To understand the effects of an upstream body on the wake characteristics of an oscillating propulsor, volumetric reconstructions of phase-averaged velocity field measurements were collected and analyzed. Two experiments were conducted and their results were compared using using qualitative wake characterization. Both datasets had a pitching frequency of 1 Hz, a maximum pitching angle of ±15◦, and a resulting Strouhal number of 0.37. The Strouhal number was selected for comparison with existing data from a similar experiment. In the previous experiment, an isolated, rigid, trapezoidal panel was pitched about its leading edge. The current work uses the same panel and motion as the first with the addition of an upstream, stationary idealized fish-like body. Together these datasets suggest that a stationary, upstream body does not significantly affect the large-scale wake deformation phenomena, including transverse expansion and spanwise compression. The addition of the upstream body did affect the presence of small-scale structures that are present in the isolated panel case but not in the upstream body case. It is also shown that the upstream body potentially reduces the net thrust produced by the system.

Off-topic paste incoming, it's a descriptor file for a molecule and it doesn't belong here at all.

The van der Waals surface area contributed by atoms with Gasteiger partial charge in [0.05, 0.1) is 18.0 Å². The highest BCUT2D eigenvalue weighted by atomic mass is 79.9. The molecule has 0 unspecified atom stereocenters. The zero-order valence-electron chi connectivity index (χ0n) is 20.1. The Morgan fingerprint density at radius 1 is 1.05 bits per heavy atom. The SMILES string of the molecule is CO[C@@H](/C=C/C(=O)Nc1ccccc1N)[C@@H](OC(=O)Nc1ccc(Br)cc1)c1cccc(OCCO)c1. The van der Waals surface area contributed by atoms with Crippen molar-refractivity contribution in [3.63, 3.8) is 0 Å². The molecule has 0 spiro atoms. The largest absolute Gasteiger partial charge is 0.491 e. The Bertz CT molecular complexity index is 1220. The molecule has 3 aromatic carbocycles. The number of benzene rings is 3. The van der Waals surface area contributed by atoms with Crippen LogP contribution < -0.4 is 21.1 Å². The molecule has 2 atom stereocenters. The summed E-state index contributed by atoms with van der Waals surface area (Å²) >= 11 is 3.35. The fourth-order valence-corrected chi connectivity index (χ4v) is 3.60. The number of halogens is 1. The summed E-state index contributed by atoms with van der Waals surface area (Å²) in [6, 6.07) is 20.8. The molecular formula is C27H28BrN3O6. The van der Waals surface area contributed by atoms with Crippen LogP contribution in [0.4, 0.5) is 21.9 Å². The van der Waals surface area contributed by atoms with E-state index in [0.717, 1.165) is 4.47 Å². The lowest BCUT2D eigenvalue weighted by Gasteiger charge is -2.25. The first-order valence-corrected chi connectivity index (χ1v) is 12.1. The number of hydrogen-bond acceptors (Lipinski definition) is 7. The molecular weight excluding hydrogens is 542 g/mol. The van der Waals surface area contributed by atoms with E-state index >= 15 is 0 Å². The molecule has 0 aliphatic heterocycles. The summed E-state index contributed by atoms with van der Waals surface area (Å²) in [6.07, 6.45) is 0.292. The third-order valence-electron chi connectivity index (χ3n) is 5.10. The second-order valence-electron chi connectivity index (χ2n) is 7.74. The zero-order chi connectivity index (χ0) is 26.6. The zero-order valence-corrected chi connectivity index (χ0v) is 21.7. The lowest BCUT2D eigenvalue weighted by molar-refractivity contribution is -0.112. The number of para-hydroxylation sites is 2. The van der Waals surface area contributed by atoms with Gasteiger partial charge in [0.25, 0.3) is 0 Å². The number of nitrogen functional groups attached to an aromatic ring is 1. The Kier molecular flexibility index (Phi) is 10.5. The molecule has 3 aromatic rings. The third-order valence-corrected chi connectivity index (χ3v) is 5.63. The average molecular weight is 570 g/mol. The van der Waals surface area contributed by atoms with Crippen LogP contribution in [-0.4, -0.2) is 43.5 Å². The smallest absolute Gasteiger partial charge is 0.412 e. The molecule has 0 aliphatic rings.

|Original language||English (US)|
|Title of host publication||AIAA Aviation 2019 Forum|
|Publisher||American Institute of Aeronautics and Astronautics Inc, AIAA|
|Number of pages||9|
|State||Published - 2019|
|Event||AIAA Aviation 2019 Forum - Dallas, United States|
Duration: Jun 17 2019 → Jun 21 2019
|Name||AIAA Aviation 2019 Forum|
|Conference||AIAA Aviation 2019 Forum|
|Period||6/17/19 → 6/21/19|
Bibliographical noteFunding Information:
This work was supported by the Office of Naval Research under ONR Award No. N00014-17-1-2759. The authors also wish to thank the Syracuse Center of Excellence for Environmental and Energy Systems for providing funds used towards the purchase of lasers and related equipment. Images were created using FieldView as provided by Intelligent Light through its University Partners Program.
© 2019, American Institute of Aeronautics and Astronautics Inc, AIAA. All rights reserved.